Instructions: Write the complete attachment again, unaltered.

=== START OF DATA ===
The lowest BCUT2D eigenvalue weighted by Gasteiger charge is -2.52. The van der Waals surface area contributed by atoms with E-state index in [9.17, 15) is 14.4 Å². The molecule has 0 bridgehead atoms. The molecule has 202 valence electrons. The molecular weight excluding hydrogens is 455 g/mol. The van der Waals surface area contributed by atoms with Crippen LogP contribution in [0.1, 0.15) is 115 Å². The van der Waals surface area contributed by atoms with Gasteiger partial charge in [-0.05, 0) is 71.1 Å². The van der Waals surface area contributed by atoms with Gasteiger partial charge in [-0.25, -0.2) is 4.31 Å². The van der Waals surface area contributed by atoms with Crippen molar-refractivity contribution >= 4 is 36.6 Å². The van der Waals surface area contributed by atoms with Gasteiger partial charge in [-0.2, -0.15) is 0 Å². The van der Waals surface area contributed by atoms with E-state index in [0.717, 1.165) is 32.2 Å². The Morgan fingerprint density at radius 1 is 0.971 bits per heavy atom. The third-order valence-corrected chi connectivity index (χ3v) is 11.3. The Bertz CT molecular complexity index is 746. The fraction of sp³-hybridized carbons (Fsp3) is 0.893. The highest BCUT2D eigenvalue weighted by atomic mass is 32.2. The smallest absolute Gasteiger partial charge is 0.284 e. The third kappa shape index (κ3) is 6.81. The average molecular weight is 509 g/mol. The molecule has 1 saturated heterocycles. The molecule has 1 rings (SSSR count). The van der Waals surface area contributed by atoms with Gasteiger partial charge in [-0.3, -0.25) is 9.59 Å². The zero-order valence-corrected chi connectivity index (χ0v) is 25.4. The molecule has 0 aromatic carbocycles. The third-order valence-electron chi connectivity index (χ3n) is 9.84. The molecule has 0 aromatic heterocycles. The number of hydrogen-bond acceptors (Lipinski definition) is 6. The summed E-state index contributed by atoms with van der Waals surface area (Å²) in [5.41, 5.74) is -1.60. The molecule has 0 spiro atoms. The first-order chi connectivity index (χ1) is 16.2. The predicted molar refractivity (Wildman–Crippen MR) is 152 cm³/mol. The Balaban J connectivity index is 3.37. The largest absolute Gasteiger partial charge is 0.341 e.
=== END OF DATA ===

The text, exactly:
The lowest BCUT2D eigenvalue weighted by Gasteiger charge is -2.52. The van der Waals surface area contributed by atoms with E-state index in [9.17, 15) is 14.4 Å². The molecule has 0 bridgehead atoms. The molecule has 202 valence electrons. The molecular weight excluding hydrogens is 455 g/mol. The van der Waals surface area contributed by atoms with Crippen LogP contribution in [0.1, 0.15) is 115 Å². The van der Waals surface area contributed by atoms with Gasteiger partial charge in [-0.05, 0) is 71.1 Å². The van der Waals surface area contributed by atoms with Gasteiger partial charge in [-0.25, -0.2) is 4.31 Å². The van der Waals surface area contributed by atoms with Crippen molar-refractivity contribution >= 4 is 36.6 Å². The van der Waals surface area contributed by atoms with Gasteiger partial charge in [-0.2, -0.15) is 0 Å². The van der Waals surface area contributed by atoms with E-state index in [0.717, 1.165) is 32.2 Å². The Morgan fingerprint density at radius 1 is 0.971 bits per heavy atom. The third-order valence-corrected chi connectivity index (χ3v) is 11.3. The Bertz CT molecular complexity index is 746. The fraction of sp³-hybridized carbons (Fsp3) is 0.893. The highest BCUT2D eigenvalue weighted by atomic mass is 32.2. The smallest absolute Gasteiger partial charge is 0.284 e. The third kappa shape index (κ3) is 6.81. The average molecular weight is 509 g/mol. The molecule has 1 saturated heterocycles. The molecule has 1 rings (SSSR count). The van der Waals surface area contributed by atoms with Gasteiger partial charge in [-0.3, -0.25) is 9.59 Å². The zero-order valence-corrected chi connectivity index (χ0v) is 25.4. The molecule has 0 aromatic carbocycles. The third-order valence-electron chi connectivity index (χ3n) is 9.84. The molecule has 0 aromatic heterocycles. The number of hydrogen-bond acceptors (Lipinski definition) is 6. The summed E-state index contributed by atoms with van der Waals surface area (Å²) in [5.41, 5.74) is -1.60. The molecule has 0 spiro atoms. The first-order chi connectivity index (χ1) is 16.2. The predicted molar refractivity (Wildman–Crippen MR) is 152 cm³/mol. The Balaban J connectivity index is 3.37. The largest absolute Gasteiger partial charge is 0.341 e.